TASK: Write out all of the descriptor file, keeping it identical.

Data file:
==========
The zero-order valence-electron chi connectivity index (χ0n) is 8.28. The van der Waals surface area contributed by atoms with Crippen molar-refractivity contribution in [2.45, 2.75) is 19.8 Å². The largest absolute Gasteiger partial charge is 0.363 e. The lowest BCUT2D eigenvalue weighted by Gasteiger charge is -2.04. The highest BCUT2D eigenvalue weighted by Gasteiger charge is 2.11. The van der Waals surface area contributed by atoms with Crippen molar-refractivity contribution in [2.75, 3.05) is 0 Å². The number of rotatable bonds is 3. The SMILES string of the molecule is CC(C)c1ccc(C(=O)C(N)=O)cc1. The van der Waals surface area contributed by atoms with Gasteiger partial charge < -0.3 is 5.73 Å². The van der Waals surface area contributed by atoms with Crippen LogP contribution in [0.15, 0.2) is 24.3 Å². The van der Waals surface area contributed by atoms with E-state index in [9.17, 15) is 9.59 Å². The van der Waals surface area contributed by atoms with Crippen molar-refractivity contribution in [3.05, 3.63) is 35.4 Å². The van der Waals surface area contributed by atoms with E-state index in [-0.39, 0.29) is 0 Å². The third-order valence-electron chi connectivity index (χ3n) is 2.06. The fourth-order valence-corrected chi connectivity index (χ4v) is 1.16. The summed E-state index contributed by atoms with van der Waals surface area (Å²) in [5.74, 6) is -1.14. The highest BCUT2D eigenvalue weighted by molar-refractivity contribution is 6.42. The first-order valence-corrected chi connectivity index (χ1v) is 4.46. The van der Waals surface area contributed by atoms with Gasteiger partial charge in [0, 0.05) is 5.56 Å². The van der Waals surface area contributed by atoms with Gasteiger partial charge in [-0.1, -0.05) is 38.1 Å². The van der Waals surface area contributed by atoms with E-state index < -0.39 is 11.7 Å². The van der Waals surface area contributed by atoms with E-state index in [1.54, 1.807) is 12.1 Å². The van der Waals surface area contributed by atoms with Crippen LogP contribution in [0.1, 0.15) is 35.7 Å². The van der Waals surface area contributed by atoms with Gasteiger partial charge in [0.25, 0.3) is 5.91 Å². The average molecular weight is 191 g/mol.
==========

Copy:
The zero-order valence-electron chi connectivity index (χ0n) is 8.28. The van der Waals surface area contributed by atoms with Crippen molar-refractivity contribution in [2.45, 2.75) is 19.8 Å². The largest absolute Gasteiger partial charge is 0.363 e. The lowest BCUT2D eigenvalue weighted by Gasteiger charge is -2.04. The highest BCUT2D eigenvalue weighted by Gasteiger charge is 2.11. The van der Waals surface area contributed by atoms with Crippen molar-refractivity contribution in [2.75, 3.05) is 0 Å². The number of rotatable bonds is 3. The SMILES string of the molecule is CC(C)c1ccc(C(=O)C(N)=O)cc1. The van der Waals surface area contributed by atoms with Gasteiger partial charge < -0.3 is 5.73 Å². The van der Waals surface area contributed by atoms with Crippen LogP contribution in [0.15, 0.2) is 24.3 Å². The van der Waals surface area contributed by atoms with E-state index in [9.17, 15) is 9.59 Å². The van der Waals surface area contributed by atoms with Crippen molar-refractivity contribution in [3.05, 3.63) is 35.4 Å². The van der Waals surface area contributed by atoms with E-state index in [-0.39, 0.29) is 0 Å². The third-order valence-electron chi connectivity index (χ3n) is 2.06. The fourth-order valence-corrected chi connectivity index (χ4v) is 1.16. The summed E-state index contributed by atoms with van der Waals surface area (Å²) in [5.74, 6) is -1.14. The highest BCUT2D eigenvalue weighted by molar-refractivity contribution is 6.42. The first-order valence-corrected chi connectivity index (χ1v) is 4.46. The van der Waals surface area contributed by atoms with Gasteiger partial charge in [0, 0.05) is 5.56 Å². The van der Waals surface area contributed by atoms with Gasteiger partial charge in [-0.1, -0.05) is 38.1 Å². The van der Waals surface area contributed by atoms with E-state index < -0.39 is 11.7 Å². The van der Waals surface area contributed by atoms with E-state index in [1.54, 1.807) is 12.1 Å². The van der Waals surface area contributed by atoms with Crippen LogP contribution in [0.1, 0.15) is 35.7 Å². The van der Waals surface area contributed by atoms with Gasteiger partial charge in [0.25, 0.3) is 5.91 Å². The average molecular weight is 191 g/mol.